Most people spend little time thinking about where their food comes from, how it is produced and how it makes it to their plate. Until something goes wrong. As soon as there is a problem -- E. coli in spinach or salmonella in peanut butter -- people understandably begin to ask questions about food safety inspections, practices of the agriculture industry, and larger questions about how farming has changed in the past 50 years.
The same occurs with respect to hunger. Until 2008, when people in the Middle East and Haiti started rioting because of high food prices, the issue of access and availability of safe and nutritious food had practically disappeared from public discourse. Most of us, unless you’re hungry or there are people protesting or looting in your streets, underestimate the importance of a stable and safe food supply to our society and our standard of living.
With the global population expected to reach nine billion in less than 40 years, the sustainable production of agriculture will be increasingly on the minds of governments, private industry, and even many consumers. Not only do we have to increase the amount of food available, we have to find ways to minimize its footprint on the planet. There is no activity that humankind engages in that has a bigger impact on the planet than agriculture. This is true in terms of impacts on land and water resources as well as in terms of greenhouse gas emissions.
Therefore one of the great challenges that confront all of us in the next 40 years is to figure out how to maximize the production of food while minimizing the negatives consequences of agriculture -- from polluted waterways to disappearing rainforests.
This seems like a daunting task, and yet, science and technology have proven capable of increasing production year after year for decades. Prior to the 1900s, agricultural yields increased at a painfully slow pace. However, at the beginning of the last century a series of agricultural breakthroughs ushered in dramatic growth in food production. The first of these revolutions was the advent of synthetic fertilizer in 1915, followed by mechanization, hybrid seeds, pesticides and, most recently, genetically engineered (GE) crops. Corn is a great example; to produce a bushel of corn we use 50 percent less water, 40 percent less land, 60 percent less soil erosion, 40 percent less energy, and 35 percent less greenhouse gas emissions than we did just three decades ago.
But, we will have to do more.
In order to sustainably feed 9 billion people, global agriculture will need to produce 60 percent more food using less land, less water, less fertilizer and fewer pesticides. In other words, we will need to do everything better than we are doing it today and our rivers and lakes are already running dry.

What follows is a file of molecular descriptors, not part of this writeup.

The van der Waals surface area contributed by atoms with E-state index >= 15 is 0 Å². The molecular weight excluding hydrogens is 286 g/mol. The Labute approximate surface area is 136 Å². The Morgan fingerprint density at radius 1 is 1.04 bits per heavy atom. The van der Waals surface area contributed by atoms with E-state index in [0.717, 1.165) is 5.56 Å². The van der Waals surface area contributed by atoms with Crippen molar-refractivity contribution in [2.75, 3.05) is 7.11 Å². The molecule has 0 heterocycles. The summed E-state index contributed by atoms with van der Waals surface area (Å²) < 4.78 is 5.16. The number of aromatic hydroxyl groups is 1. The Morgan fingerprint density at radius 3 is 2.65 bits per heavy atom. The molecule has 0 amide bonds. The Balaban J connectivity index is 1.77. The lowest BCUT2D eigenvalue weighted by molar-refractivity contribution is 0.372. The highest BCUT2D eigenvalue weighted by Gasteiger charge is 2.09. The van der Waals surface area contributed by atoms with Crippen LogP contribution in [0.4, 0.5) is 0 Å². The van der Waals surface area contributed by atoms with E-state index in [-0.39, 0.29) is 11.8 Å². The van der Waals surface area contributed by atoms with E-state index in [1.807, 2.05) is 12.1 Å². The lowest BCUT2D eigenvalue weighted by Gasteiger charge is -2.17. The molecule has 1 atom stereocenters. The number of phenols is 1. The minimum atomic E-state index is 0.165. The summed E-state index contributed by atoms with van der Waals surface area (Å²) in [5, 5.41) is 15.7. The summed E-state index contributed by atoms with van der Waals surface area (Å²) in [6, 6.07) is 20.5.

The rapid pace of technological development suggests that scientists may, indeed, be able to sustain the growth of the past. But this will only happen if scientists are able to apply the most advanced technologies to the problems at hand. This is a hardly a certainty at the moment given opposing views of the future as reflected in the slow food movement and liberalized trade in food products. Figuring out how to understand and balance these real and, in some ways, opposing trends, will determine the future health of our planet.
We need the best ideas from organic and ecological food systems combined with modern advances in molecular breeding and genetics if we are to address this pressing challenge and sustainably feed a growing planet. I will be the first to admit that science doesn’t always get it right. It’s also true, however, that you can’t get it right without science.
The good news is that after 2050 population growth will slow dramatically and everything will get easier. So, if we are able to get to 2050 without cutting down our forests and draining our rivers and lakes, we will be good forever. The next 40 years are not only the most important 40 years there have ever been in the history of agriculture. They are also the most important 40 years there will ever be in the history of agriculture.
We owe it to coming generations to use every tool available, from organic production to biotechnology, to increase the quantity and quality of food while minimizing the footprint of agriculture. This will require the attention and effort of all of us. Our lives and the lives of our children depend on it. And, if we’re successful, agriculture just might save the planet.
About the Author: Jack Bobo serves as Chief of Biotechnology and Textile Trade Policy and Senior Advisor for Biotechnology in the Department of State's Bureau of Economic and Business Affairs.